Inspired by the unique surroundings of our artistic residency at AgitLab, we organised a gathering for collective listening inside the bamboo forest, Águeda, Portugal.
In the past months we had many encounters with the interconnections of death and (re)birth that we would like to share. This gathering as a regenerative act was an invitation to exchange our feelings, to attune to one another and to re-connect with our belly-button selves.
Our artistic research on birth, death and rebirth cross-cuts through visual & media anthropology, Japanese philosophy, Sufism in Nigeria and indigenous practices in the regions of the Amazon. We found that all these fields deeply resonate with each other in their perceptions of death and rebirth and on this basis we may fabulate a subterranean network of subversive spiritual practices across the continents.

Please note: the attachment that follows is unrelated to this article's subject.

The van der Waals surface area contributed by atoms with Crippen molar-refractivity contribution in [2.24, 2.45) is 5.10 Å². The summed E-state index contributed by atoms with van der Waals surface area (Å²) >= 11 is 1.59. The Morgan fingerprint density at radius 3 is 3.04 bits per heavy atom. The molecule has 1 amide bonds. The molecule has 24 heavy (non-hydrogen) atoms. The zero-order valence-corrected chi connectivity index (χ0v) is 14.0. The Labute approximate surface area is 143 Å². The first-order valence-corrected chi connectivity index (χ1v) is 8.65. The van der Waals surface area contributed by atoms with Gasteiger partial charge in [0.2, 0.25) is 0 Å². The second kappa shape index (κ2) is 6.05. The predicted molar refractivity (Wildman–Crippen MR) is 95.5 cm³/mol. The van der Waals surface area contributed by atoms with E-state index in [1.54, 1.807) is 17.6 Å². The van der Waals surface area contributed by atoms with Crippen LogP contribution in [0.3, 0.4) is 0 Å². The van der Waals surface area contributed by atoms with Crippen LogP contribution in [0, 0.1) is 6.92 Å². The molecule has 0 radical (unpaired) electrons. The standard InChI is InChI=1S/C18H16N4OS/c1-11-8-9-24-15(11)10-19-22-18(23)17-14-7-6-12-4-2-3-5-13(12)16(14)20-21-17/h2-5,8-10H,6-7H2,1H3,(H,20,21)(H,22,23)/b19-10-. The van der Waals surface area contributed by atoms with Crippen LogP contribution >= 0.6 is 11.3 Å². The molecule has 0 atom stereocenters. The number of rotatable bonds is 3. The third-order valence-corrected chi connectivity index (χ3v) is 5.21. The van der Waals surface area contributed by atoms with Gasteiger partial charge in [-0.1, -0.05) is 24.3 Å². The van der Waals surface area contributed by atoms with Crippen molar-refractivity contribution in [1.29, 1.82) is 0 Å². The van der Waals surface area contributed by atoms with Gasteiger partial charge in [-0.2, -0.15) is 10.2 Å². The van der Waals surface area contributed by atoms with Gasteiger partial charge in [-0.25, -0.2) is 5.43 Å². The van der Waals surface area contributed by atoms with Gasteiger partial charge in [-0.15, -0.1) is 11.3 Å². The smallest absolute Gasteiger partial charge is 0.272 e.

Following Maurice Blanchot, the artist has to descend to the land of the dead in order to create an authentic work of art; in our view, this process involves a deep experience of profound loss and failure that questions our very sense of a self, of artistic creation and even art itself, resulting, thus, in a feminist turn from philosophy to mysticism, from creativity to care. The old obsession of the artist/philosopher to create and control simply can no longer cope with a vulnerable life out of boundaries, a life which has become unable to be mastered. However, we believe that artistic creation is able to attune itself to these new matters of care, that artistic work can be care work if it is able to adapt to slower, calmer moves like a tortoise, or that the loss of a self is rather a stretching of it, an expanded self which both cares and creates, or creates with care.